The most notable Parliamentary case handled by the Office during Buckley's term as Ombudsman concerned complaints about the actions of the Department of Social Security in connection with SERPS. SERPS as an additional pension under which widows and widowers would receive the full additional pension earned by their spouse. The Social Security Act 1986 changed inheritance rules so that widows and widowers would only receive half of the amount of the additional pension.

The Department failed to mention this change in its leaflets or bring attention to it when enquiries were made by the public. When it became apparent that the imminent change was not widely known in 1998, 344 individual complaints were referred to the Office by MPs.

Buckley selected a cross-section of complaints as representative of the whole and undertook an investigation, reporting in March 2000. He found there had been maladministration, criticising its failure to produce accurate leaflets and not checking that its staff were aware of the change in the law. The burden of proof would be on the Department to show that people claiming to have been misled would have acted differently had they not been misinformed.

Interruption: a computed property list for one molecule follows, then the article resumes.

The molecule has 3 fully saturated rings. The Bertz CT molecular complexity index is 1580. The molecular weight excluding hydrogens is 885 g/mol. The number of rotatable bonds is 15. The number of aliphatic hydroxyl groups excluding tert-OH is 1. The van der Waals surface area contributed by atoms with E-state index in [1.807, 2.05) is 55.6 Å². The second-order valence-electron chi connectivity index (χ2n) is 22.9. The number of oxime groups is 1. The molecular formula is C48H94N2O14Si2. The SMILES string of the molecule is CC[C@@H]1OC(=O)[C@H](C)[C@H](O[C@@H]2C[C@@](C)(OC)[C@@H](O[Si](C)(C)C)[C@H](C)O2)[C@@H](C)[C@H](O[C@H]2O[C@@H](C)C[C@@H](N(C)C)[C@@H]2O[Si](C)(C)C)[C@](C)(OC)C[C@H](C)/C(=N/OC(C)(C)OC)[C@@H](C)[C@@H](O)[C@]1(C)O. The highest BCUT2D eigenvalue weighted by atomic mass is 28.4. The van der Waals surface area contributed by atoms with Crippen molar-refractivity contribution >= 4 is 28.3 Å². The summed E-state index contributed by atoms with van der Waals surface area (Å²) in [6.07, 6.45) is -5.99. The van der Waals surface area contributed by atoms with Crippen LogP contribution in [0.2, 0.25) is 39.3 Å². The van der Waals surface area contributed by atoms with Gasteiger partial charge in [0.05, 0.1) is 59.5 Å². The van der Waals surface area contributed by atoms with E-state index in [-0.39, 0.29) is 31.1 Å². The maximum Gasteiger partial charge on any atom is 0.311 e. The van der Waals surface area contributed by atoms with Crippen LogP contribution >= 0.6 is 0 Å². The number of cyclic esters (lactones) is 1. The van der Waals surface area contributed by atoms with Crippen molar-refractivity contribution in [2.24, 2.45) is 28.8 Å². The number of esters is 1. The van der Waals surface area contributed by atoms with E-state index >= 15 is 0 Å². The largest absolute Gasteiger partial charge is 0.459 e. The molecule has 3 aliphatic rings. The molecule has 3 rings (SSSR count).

The Secretary of State for Social Security, Alistair Darling accepted the report and announced that the changes to the inheritance provisions would be postponed until 2002 and that the Government would establish a scheme which would protect the pensions rights of those who had been misinformed. After a Select Committee report, the scheme was abandoned and Darling announced a new set of proposals giving full protection to every pensioner and introducing a transitional arrangement for those approaching retirement age.

Buckley wrote a second report on the issue, published in February 2001. In it, he expressed satisfaction that the Government's proposals would correct the effects of past maladministration, giving time for those approaching retirement to adjust their financial arrangements. The Government undertook to mount a publicity campaign and to write to all pensioners and those coming up to retirement age.[5]